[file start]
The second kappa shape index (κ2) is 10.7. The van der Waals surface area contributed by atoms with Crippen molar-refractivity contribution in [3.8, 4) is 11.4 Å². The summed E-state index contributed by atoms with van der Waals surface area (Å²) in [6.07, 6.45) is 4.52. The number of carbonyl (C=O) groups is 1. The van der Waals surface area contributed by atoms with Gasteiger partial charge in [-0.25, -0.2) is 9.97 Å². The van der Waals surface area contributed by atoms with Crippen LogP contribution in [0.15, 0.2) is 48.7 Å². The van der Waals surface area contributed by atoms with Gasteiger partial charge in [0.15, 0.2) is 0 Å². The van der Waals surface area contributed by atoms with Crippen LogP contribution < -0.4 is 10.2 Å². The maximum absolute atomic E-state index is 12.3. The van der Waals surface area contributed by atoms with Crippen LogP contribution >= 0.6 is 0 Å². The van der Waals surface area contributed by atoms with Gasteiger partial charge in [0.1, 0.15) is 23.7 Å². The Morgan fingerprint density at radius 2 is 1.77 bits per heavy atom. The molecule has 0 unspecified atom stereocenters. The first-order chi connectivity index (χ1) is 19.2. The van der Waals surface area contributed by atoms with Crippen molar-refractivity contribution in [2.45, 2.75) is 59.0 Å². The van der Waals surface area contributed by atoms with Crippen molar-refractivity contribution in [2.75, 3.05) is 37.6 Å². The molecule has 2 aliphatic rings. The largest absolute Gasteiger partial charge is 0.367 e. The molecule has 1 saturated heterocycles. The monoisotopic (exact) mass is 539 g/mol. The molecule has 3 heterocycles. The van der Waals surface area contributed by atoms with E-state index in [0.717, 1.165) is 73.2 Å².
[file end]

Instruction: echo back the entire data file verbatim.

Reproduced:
The second kappa shape index (κ2) is 10.7. The van der Waals surface area contributed by atoms with Crippen molar-refractivity contribution in [3.8, 4) is 11.4 Å². The summed E-state index contributed by atoms with van der Waals surface area (Å²) in [6.07, 6.45) is 4.52. The number of carbonyl (C=O) groups is 1. The van der Waals surface area contributed by atoms with Gasteiger partial charge in [-0.25, -0.2) is 9.97 Å². The van der Waals surface area contributed by atoms with Crippen LogP contribution in [0.15, 0.2) is 48.7 Å². The van der Waals surface area contributed by atoms with Gasteiger partial charge in [0.15, 0.2) is 0 Å². The van der Waals surface area contributed by atoms with Crippen LogP contribution < -0.4 is 10.2 Å². The maximum absolute atomic E-state index is 12.3. The van der Waals surface area contributed by atoms with Crippen LogP contribution >= 0.6 is 0 Å². The van der Waals surface area contributed by atoms with Gasteiger partial charge in [0.1, 0.15) is 23.7 Å². The Morgan fingerprint density at radius 2 is 1.77 bits per heavy atom. The molecule has 0 unspecified atom stereocenters. The first-order chi connectivity index (χ1) is 19.2. The van der Waals surface area contributed by atoms with Crippen molar-refractivity contribution in [2.45, 2.75) is 59.0 Å². The van der Waals surface area contributed by atoms with Crippen molar-refractivity contribution in [2.75, 3.05) is 37.6 Å². The molecule has 2 aliphatic rings. The largest absolute Gasteiger partial charge is 0.367 e. The molecule has 1 saturated heterocycles. The monoisotopic (exact) mass is 539 g/mol. The molecule has 3 heterocycles. The van der Waals surface area contributed by atoms with E-state index in [0.717, 1.165) is 73.2 Å².